“Surprise!” might well be Teenage Engineering’s best tagline. The latest unexpected invention from Sweden is the OP-Z – pronounced “oh pee zed.” It’s an all-in-one instrument/groovebox like its predecessor the OP-1, packed into a tiny, game-like form factor. And even from the early prototype shown at NAMM, it’s fantastic.
There are plenty of hardware step sequencers out there. But now Arturia has a compact entry friendly to keyboardists. This isn’t about dialing up melodies with knobs. It assumes you actually know how to find melodies on some keys. Clearly building on the success of the BeatStep Pro sequencer hardware, Arturia’s Keystep is a keyboard with both step sequencer and arpeggiator modes. And Arturia has given CDM an exclusive first peek, to share with you.
There may be an Ableton logo splashed on it and integration designed specifically for Live. But one of the nice things about Ableton’s Push and Push 2 hardware are that, at their core, they’re open. Everything sends and receives standard MIDI messages. As we’ve seen, even the display is hackable. And that is admirable not only from an engineering standpoint, but because it means the hardware you invest in has a life beyond just specific drivers and software updates. Now, that extends even to rival software Bitwig Studio – which means you can even use a Push 2 on Linux.
We know Pioneer is dominant in the clubs. (Heck, as a brand, Pioneer is almost more of a sure thing than even Red Bull.) But as the global DJ population booms, is it something people will also take home? Pioneer sure does seem to hope so – and as it gears itself toward DJs outside clubs, it’s starting to look more like a direct rival to Traktor and Serato and their ecosystems.
MPC lovers, you finally get a piece of hardware with everything in one place: touch, color displays, pads, buttons for workflow access. There’s just one catch: you will still need the computer. Ever looked at those beautiful color waveforms on Native Instruments’ Traktor and Maschine controller and wished you could touch the screen? Imagined pinching to zoom waveforms and navigate samples, the way you can on an iPad? Well, Akai are the first to do groove-making hardware that combines physical pads and a touchscreen in one unit – no iPads (or Microsoft Surfaces) in sight.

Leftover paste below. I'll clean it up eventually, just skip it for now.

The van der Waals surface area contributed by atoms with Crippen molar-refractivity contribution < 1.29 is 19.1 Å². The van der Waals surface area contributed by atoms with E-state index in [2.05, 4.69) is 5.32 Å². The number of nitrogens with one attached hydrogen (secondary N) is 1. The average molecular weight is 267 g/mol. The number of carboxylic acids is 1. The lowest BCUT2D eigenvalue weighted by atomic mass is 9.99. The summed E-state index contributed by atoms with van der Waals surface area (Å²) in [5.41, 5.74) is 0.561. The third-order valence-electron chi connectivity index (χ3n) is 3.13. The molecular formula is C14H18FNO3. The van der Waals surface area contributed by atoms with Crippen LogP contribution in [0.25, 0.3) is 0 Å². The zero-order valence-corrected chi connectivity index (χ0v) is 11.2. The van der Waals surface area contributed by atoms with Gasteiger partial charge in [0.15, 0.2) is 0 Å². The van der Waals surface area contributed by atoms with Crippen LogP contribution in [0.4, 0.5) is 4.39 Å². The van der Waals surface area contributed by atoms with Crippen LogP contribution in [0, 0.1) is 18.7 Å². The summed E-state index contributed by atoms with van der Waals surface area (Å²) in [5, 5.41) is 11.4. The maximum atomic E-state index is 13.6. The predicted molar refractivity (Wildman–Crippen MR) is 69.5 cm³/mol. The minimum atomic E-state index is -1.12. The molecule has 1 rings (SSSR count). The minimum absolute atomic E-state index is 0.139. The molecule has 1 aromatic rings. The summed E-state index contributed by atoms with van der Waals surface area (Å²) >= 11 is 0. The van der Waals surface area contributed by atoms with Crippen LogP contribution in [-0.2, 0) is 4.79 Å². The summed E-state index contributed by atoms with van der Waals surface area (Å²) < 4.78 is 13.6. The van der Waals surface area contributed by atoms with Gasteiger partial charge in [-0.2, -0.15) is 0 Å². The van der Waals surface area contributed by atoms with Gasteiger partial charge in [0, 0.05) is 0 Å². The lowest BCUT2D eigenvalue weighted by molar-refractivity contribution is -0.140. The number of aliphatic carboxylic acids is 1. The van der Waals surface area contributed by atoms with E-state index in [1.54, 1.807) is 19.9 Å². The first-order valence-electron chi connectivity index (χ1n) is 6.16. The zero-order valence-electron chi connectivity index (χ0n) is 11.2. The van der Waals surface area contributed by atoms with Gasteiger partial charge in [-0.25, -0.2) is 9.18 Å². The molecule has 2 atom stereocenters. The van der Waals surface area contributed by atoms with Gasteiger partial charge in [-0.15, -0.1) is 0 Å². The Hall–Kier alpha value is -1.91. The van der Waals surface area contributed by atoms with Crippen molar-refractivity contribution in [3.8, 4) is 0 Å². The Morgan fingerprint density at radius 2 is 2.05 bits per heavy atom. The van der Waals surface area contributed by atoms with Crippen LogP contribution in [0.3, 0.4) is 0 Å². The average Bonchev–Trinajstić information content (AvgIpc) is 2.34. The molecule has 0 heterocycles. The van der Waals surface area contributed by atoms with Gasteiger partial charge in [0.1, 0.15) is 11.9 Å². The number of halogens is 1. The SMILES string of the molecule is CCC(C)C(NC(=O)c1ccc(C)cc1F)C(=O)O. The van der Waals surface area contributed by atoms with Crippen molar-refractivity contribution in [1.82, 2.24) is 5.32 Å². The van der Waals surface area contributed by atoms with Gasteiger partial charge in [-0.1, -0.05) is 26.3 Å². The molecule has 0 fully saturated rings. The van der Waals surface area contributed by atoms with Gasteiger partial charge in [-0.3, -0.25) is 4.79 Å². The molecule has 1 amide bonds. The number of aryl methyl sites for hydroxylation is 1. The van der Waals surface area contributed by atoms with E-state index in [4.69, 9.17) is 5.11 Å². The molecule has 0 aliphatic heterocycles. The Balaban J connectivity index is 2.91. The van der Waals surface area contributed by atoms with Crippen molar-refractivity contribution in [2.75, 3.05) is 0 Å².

Roland’s “Boutique” Synths are now here officially, after most of the details of these mini synths leaked out in advance of their launch. And we get a real look at this line of inexpensive, mini synths – three models, with an optional keyboard dock.
Novation has been doing things with grids and knobs for some time, but those have come in the form of gadgets you plug into a computer and use with software like Ableton Live. Circuit is different: it’s an all-in-one groove workstation with sequencer, drum machine, synth, and arrangement in control, and it doesn’t even need to be plugged into power. We’ve got one of the first Novation Circuit units here, so in advance of our full review, here’s a quick hands-on.
We broke the news (okay, uh, I changed the contrast values on the video) of a new line of budget Roland synths last week. Details continue to leak out about those products, and though no one has heard anything yet, the public reaction has been really positive. Now we know more: portable with battery power, optional keyboard, and lots of built-in features.
If you’re a Windows user who’s been jealous of Universal Audio’s Apollo Twin interface and audio DSP platform, times are about to change. For those of you just joining us, Universal Audio’s box is special in that it’s a compact, accessibly-priced entry into the UAD line. As an audio interface, it’s just one of the better pieces of gear out there (in terms of fidelity and reliability). And it runs all UAD’s top-notch plugins, too, opening up a window to a lot of analog emulation. The Apollo Twin is a high-performance box, but it demands Thunderbolt – and it’s OS …
The Traktor Kontrol S8 from Native Instruments is, let’s face it, the Cadillac Escalade of DJ gear. It’s loaded. It’s shiny. It’s powerful. It’s also expensive and hard to parallel park. So, without much fanfare, NI last week gave us the S5. It’s roughly the size of the S4 – the two-wheel controller that was once flagship of the Traktor line. But in that space, you get the stuff you’ve probably envied on the bigger Traktor controllers (the S8, and its one-deck-at-a-time counterpart the D2). It’s got color displays. It’s got touch strips – no wheels, if you like such …